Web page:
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Majestic Peaks: Exploring the Cultural and Geological Significance of Hawaii's Shield Volcano


Author Cameron Wysocky on Haleakala

The Hawaiian islands contain some of the most diverse and otherworldly landscapes in the entire world. Chief among the archipelago’s wonders are the massive shield volcanoes that dominate the islands of Hawaii and Maui. All of the Hawaiian islands have been formed through the process of shield volcanism, however, the three peaks Mauna Kea, Mauna Loa, and Haleakala offer the most impressive example of the phenomena. Each mountain has it’s own cultural and geological significance.

Mauna Kea in background with Oc1 Canoe race

Mauna Kea, the tallest of all Hawaii’s volcanoes at 13,796 feet, holds profound cultural significance for the Native Hawaiian people. Revered as a sacred place deeply intertwined with their spiritual and ancestral beliefs, Mauna Kea stands as a cultural touchstone that connects past, present, and future.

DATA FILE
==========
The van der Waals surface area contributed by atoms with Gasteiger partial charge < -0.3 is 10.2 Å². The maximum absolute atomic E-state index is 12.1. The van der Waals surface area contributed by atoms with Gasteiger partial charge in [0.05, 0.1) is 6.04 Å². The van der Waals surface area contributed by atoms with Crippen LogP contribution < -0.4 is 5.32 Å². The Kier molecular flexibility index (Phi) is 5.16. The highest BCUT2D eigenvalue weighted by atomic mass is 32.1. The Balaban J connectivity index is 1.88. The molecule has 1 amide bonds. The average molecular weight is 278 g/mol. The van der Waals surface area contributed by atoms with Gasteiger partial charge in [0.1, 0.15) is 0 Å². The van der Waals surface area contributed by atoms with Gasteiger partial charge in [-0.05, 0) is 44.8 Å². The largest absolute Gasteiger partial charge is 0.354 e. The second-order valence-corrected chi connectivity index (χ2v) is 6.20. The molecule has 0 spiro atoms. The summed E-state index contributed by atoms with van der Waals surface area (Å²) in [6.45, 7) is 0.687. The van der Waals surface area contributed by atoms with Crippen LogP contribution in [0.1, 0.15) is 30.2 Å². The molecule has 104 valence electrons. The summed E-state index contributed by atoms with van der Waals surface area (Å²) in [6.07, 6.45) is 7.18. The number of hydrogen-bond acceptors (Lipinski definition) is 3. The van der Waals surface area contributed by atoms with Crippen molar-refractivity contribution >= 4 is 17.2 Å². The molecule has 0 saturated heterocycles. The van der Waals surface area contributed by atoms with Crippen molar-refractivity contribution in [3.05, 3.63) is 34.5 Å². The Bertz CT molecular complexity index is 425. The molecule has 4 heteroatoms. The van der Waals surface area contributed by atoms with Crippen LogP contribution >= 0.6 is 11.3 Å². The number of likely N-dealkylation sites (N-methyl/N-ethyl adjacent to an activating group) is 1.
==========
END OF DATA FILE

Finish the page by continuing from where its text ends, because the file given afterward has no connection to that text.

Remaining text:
For Native Hawaiians, Mauna Kea is more than just a geological marvel; it is a sacred realm where deities and ancestors reside. It is believed to be a point of communion between the earthly and the divine. The summit provides a direct connection to the cosmos, making it the most sacred place in the world. For this reason, actually summiting Mauna Kea is not recommended and is deeply disrespectful to the Hawaiian people.

The mountain's slopes are adorned with archaeological sites, heiau (temples), and petroglyphs, all attesting to its historical importance as a place of worship, ritual, and education. The land's unique flora and fauna also hold cultural value, playing roles in indigenous narratives and traditional medicine practices.

Recently, Mauna Kea has become a rallying point for the Native Hawaiian community's efforts to protect their heritage and sacred lands. Advocacy and protest movements against the construction of observatories on the mountain's summit have demonstrated the enduring commitment to safeguarding the cultural integrity of Mauna Kea.


Trail to Mauna Kea